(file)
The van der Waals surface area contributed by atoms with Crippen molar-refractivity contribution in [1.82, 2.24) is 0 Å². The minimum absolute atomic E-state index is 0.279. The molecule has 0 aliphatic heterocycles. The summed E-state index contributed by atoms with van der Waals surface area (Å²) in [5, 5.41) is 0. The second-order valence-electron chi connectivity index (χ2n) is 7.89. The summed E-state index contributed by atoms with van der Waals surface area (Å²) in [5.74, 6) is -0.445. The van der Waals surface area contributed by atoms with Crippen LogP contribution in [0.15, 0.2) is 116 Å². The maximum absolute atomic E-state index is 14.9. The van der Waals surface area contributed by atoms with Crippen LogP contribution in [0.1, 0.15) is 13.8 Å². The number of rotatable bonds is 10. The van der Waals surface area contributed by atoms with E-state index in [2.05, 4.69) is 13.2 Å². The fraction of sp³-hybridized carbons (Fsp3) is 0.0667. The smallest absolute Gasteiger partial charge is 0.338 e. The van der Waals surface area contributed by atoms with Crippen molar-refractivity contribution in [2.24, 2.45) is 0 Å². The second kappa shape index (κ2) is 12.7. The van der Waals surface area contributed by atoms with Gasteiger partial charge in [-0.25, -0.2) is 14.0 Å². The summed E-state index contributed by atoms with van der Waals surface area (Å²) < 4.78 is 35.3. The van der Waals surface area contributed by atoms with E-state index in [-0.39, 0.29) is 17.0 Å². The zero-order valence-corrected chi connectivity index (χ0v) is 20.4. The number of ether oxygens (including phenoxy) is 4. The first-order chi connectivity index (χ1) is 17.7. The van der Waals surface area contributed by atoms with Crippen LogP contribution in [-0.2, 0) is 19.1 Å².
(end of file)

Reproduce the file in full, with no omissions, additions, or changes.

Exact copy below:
The van der Waals surface area contributed by atoms with Crippen molar-refractivity contribution in [1.82, 2.24) is 0 Å². The minimum absolute atomic E-state index is 0.279. The molecule has 0 aliphatic heterocycles. The summed E-state index contributed by atoms with van der Waals surface area (Å²) in [5, 5.41) is 0. The second-order valence-electron chi connectivity index (χ2n) is 7.89. The summed E-state index contributed by atoms with van der Waals surface area (Å²) in [5.74, 6) is -0.445. The van der Waals surface area contributed by atoms with Crippen LogP contribution in [0.15, 0.2) is 116 Å². The maximum absolute atomic E-state index is 14.9. The van der Waals surface area contributed by atoms with Crippen LogP contribution in [0.1, 0.15) is 13.8 Å². The number of rotatable bonds is 10. The van der Waals surface area contributed by atoms with E-state index in [2.05, 4.69) is 13.2 Å². The fraction of sp³-hybridized carbons (Fsp3) is 0.0667. The smallest absolute Gasteiger partial charge is 0.338 e. The van der Waals surface area contributed by atoms with Crippen molar-refractivity contribution in [2.24, 2.45) is 0 Å². The second kappa shape index (κ2) is 12.7. The van der Waals surface area contributed by atoms with Gasteiger partial charge in [-0.25, -0.2) is 14.0 Å². The summed E-state index contributed by atoms with van der Waals surface area (Å²) < 4.78 is 35.3. The van der Waals surface area contributed by atoms with E-state index in [-0.39, 0.29) is 17.0 Å². The zero-order valence-corrected chi connectivity index (χ0v) is 20.4. The number of ether oxygens (including phenoxy) is 4. The first-order chi connectivity index (χ1) is 17.7. The van der Waals surface area contributed by atoms with Crippen LogP contribution in [-0.2, 0) is 19.1 Å².